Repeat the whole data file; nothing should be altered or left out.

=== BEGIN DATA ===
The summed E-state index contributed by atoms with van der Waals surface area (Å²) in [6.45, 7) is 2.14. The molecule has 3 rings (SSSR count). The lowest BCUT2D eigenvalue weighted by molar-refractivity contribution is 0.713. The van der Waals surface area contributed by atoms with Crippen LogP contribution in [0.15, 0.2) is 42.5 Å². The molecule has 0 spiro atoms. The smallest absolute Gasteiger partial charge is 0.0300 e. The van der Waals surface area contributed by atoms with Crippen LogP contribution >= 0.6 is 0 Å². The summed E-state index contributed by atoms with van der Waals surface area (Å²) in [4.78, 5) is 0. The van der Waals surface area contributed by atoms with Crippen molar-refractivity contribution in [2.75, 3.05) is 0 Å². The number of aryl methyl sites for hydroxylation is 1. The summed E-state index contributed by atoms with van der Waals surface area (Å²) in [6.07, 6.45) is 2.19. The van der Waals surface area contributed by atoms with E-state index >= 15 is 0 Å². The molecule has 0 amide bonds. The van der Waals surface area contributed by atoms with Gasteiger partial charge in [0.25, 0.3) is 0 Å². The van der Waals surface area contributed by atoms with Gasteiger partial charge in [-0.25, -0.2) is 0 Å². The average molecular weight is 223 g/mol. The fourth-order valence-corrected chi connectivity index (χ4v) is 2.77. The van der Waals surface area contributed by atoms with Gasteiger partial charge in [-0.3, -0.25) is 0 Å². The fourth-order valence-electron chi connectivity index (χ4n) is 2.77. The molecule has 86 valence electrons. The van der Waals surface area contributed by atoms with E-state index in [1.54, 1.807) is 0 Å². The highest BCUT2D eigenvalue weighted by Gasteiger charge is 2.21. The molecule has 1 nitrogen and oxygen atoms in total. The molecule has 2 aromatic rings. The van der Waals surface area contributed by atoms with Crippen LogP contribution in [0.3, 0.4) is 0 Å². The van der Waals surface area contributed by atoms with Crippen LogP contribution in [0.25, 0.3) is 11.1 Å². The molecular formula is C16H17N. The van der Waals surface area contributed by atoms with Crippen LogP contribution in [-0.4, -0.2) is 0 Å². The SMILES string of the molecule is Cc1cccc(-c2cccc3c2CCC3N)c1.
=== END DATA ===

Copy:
The summed E-state index contributed by atoms with van der Waals surface area (Å²) in [6.45, 7) is 2.14. The molecule has 3 rings (SSSR count). The lowest BCUT2D eigenvalue weighted by molar-refractivity contribution is 0.713. The van der Waals surface area contributed by atoms with Crippen LogP contribution in [0.15, 0.2) is 42.5 Å². The molecule has 0 spiro atoms. The smallest absolute Gasteiger partial charge is 0.0300 e. The van der Waals surface area contributed by atoms with Crippen LogP contribution >= 0.6 is 0 Å². The summed E-state index contributed by atoms with van der Waals surface area (Å²) in [4.78, 5) is 0. The van der Waals surface area contributed by atoms with Crippen molar-refractivity contribution in [2.75, 3.05) is 0 Å². The number of aryl methyl sites for hydroxylation is 1. The summed E-state index contributed by atoms with van der Waals surface area (Å²) in [6.07, 6.45) is 2.19. The van der Waals surface area contributed by atoms with E-state index >= 15 is 0 Å². The molecule has 0 amide bonds. The van der Waals surface area contributed by atoms with Gasteiger partial charge in [0.25, 0.3) is 0 Å². The van der Waals surface area contributed by atoms with Gasteiger partial charge in [-0.25, -0.2) is 0 Å². The average molecular weight is 223 g/mol. The fourth-order valence-corrected chi connectivity index (χ4v) is 2.77. The van der Waals surface area contributed by atoms with Gasteiger partial charge in [-0.3, -0.25) is 0 Å². The fourth-order valence-electron chi connectivity index (χ4n) is 2.77. The molecule has 86 valence electrons. The van der Waals surface area contributed by atoms with E-state index in [1.54, 1.807) is 0 Å². The highest BCUT2D eigenvalue weighted by Gasteiger charge is 2.21. The molecule has 1 nitrogen and oxygen atoms in total. The molecule has 2 aromatic rings. The van der Waals surface area contributed by atoms with Crippen LogP contribution in [0.3, 0.4) is 0 Å². The van der Waals surface area contributed by atoms with Crippen LogP contribution in [0.25, 0.3) is 11.1 Å². The molecular formula is C16H17N. The van der Waals surface area contributed by atoms with Crippen LogP contribution in [-0.4, -0.2) is 0 Å². The SMILES string of the molecule is Cc1cccc(-c2cccc3c2CCC3N)c1.